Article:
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Saudi Arabia: Father of political prisoner Ali al-Nimr briefly detained

Mohammed Baqir al-Nimr, described by his lawyer as 'moderate' and a 'prominent intellectual', was released on Friday
Ali al-Nimr was imprisoned as a minor in 2012 and had been sentenced to death before the penalty was commuted earlier in February (Reprieve)

Saudi Arabia on Wednesday detained the father of Ali al-Nimr, a protestor who was arrested in 2012 and sentenced to death in 2014. 

Nimr's death sentence was commuted earlier this month to 10 years in jail, following an international outcry from human rights groups. He has been in prison since 2012. 

Taha al-Hajji, a lawyer for the Nimr family, told Middle East Eye that Mohammed Baqir al-Nimr was arrested on Wednesday following a raid on his home in the Eastern Province town of Awamiyah, home to a predominantly Shia population and where pro-democracy protests erupted following the Arab Spring.

There had been no explanation given for the raid. Hajji said electronic equipment was also seized, but no-one else from the household was arrested. "So far, no one knows the reason for the arrest. Usually, the security forces do not say so," the lawyer said.

He later said Nimr had been released on Friday afternoon.

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Hajji pointed out that Mohammed Baqir al-Nimr was a "prominent intellectual" who had always maintained a "moderate" discourse with regards to the Saudi government, even after they executed his brother, the prominent Shia cleric Nimr al-Nimr, in 2016.

'The Saudi government always takes revenge on those who cause it harm or embarrassment'

- Taha al-Hajji, lawyer

"He made a lot of sacrifices and was patient despite the pain suffered during the past nine years. He was imprisoned more than once and shot," he explained.

"The Saudi government always takes revenge on those who cause it harm or embarrassment."

In early February, Ali al-Nimr, Dawood al-Marhoon and Abdullah al-Zaher had their death sentences commuted to 10 years in prison.

Nimr, Marhoon and Zaher had been arrested as minors in 2012 on terrorism-related charges and sentenced to death after they took part in anti-government protests during the Arab Spring uprising.

According to the human rights organisation Reprieve, the move was the result of a decree issued last year ending the execution of minors in the kingdom.

Tweeting about the detention, Lina al-Hathloul - sister of the recently freed women's rights activist Loujain al-Hathloul - said the move was evidence of the two-faced approach to human rights by the kingdom's de facto ruler, Crown Prince Mohammed bin Salman.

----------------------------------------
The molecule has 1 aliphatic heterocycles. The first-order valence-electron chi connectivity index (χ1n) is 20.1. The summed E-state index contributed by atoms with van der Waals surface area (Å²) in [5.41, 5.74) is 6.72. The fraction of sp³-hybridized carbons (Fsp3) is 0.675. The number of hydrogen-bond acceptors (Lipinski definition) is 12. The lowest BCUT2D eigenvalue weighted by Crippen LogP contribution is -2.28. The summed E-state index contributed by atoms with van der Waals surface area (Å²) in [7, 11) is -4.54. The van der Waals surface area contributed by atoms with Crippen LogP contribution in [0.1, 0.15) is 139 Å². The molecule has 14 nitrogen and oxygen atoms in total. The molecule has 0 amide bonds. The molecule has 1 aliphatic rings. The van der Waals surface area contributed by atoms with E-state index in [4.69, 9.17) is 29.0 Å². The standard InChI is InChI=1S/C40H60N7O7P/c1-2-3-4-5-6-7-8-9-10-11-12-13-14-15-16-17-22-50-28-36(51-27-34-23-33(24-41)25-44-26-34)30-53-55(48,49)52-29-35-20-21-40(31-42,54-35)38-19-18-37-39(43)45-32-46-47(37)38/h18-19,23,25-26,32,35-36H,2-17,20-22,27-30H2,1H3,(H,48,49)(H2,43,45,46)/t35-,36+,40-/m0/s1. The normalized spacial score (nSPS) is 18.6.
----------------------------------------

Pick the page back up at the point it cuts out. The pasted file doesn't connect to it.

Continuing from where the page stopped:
"After overturning the death penalty against Ali al-Nimr (who was arrested as a minor), Saudi authorities arrested his father," she wrote.

"MBS new policy : 1 concession => 2 crimes. Don’t be fooled by MBS, he is still the criminal he was two years ago."

Decree ends death penalty for minors

The kingdom's official ruler King Salman issued a royal decree in April 2020 ending the death sentence for crimes committed as a minor, ordering the maximum sentence to instead be 10 years in a juvenile detention facility. 

Ali al-Nimr and two other Saudis jailed as minors have death sentences commuted
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A review of Nimr, Marhoon and Zaher's death penalty sentences had been ordered by Saudi Arabia's public prosecutor.

The 2016 execution of Ali's uncle Nimr al-Nimr, along with 46 others charged with terrorism, provoked major demonstrations across the globe and the burning of the Saudi embassy in Iran.

The rate of execution in the kingdom has doubled since 2015, when King Salman succeeded to the throne in January following the death of his half-brother, King Abdullah. 

According to Reprieve, Saudi Arabia carried out at least 800 executions during the first five years of King Salman's rule. The kingdom is currently the world's third biggest executioner, following China and Iran, according to an annual report by Amnesty.

The country's imprisonment of women's rights activists such as Loujain al-Hathloul and the killing of critical journalist Jamal Khashoggi in Istanbul in 2018 have further provoked scrutiny of the kingdom's rights record.

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